File spoon-archives/foucault.archive/foucault_1998/foucault.9801, message 28

Date: Mon, 12 Jan 1998 04:56:05 -0500 (EST)
Subject: Deleuze's fifth paragraph

	Foucault designates the Athenian city as the first place in which
subjectification was invented: this is because it is, according to the
original definition which he gives to it, the city which invented the
line of forces which runs through the *rivalry of free men*. Now, from
this line which makes it possible for one man to command others, a very
different one branches off which has it that a man who commands free men
has to be seen as a master of himself. It is these optional rules for
self-mastery which constitute subjectification, and this is autonomous,
even if it is subsequently called upon to inspire new powers. One might
wonder if these lines of subjectification do not form the extreme boundary
of a social apparatus [*dispositif*], and if perhaps they sketch the
movement of one apparatus to another, in this sense preparing for 'lines  
of fracture'. And lines of subjectification have no general formula, any
more than the other lines. Though cruelly interrupted, Foucault's research
would have shown that processes of subjectification could take on quite
different forms from the Greek mode: for example in Christian and social
apparatuses [*dispositifs*] in modern societies, and so on. Can one not
think of apparatuses where subjectification does not come about through
aristocratic life or the aestheticised existence of the free man, but
through the marginalised existence of the 'outsider'? Thus the Sinologist
Tokei explains how the liberated slave somehow lost his social status and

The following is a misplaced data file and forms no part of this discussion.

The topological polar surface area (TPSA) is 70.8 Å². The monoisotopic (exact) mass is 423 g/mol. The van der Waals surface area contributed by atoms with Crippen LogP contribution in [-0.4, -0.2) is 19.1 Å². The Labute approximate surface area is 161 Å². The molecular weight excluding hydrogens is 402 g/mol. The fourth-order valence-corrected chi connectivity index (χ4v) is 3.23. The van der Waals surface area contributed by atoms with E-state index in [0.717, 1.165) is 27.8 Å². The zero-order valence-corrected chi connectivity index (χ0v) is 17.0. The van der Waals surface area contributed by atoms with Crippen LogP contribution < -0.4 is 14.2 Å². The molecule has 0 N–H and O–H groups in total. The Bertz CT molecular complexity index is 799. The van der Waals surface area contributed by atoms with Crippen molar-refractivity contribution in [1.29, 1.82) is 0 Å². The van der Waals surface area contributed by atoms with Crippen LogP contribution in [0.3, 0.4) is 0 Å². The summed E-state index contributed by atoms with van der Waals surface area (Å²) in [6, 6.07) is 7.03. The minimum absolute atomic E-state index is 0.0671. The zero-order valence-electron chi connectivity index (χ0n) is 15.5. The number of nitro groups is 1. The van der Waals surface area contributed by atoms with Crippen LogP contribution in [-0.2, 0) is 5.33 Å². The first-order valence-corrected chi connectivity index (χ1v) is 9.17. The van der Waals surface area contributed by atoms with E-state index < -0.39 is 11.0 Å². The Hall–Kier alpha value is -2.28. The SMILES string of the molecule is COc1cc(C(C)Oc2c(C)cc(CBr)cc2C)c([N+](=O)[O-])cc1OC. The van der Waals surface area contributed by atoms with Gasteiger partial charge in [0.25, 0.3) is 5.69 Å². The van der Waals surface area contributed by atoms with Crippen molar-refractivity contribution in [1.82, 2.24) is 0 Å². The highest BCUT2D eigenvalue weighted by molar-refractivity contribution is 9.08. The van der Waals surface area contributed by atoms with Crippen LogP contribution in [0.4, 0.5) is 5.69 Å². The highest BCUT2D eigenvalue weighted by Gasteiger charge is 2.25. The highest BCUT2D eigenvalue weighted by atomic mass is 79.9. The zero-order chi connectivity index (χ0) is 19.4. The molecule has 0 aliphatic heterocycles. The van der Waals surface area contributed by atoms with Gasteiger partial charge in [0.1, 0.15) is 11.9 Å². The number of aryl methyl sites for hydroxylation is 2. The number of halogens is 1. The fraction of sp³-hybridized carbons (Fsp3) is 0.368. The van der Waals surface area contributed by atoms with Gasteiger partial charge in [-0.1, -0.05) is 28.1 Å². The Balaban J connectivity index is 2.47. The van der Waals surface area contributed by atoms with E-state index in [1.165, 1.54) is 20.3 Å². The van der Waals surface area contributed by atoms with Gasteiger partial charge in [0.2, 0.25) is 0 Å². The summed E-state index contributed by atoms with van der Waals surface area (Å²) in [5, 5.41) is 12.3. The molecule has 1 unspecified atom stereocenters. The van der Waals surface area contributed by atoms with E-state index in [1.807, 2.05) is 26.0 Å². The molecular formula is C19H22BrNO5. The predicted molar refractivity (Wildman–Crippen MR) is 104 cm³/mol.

found himself thrown back on an isolated, lamenting, *elegiac* existence,
out of which he was to shape new forms of power and knowledge. The study
of the variations in the process of subjectification seems to be one of
the fundamental tasks which Foucault left to those who would follow him. I
believe that there is a great fecundity in this form of research, and that
current projects concerning a history of private life only partially cover
it. The creators of subjectivity can sometimes be the nobles, those who,
according to Nietzsche, say 'we the good...', but in different conditions
they are the excluded, the bad, the sinners, the hermits, or monastic
communities, or heretics: a whole typology of subjective formations in a
moving apparatus. And everywhere there are mix-ups to sort out: the
productions of subjectivity escape from the powers and the forms of
knowledge [*savoirs*] of one social apparatus [*dispositif*] in order to
be reinserted in another, in forms which are yet to come into being.

above passage is from Gilles Deleuze, "What is a *dispositif*"? in _Michel
Foucault: Philosopher_, Routledge, 1992.

< John S. Ransom     717-2 <
< Political Science      4 <
^ Dickinson College      5 ^
^ Carlisle, PA 17013     - ^
>   1 <
< Denny 107              7 >
<                        1 >
>                        6 ^


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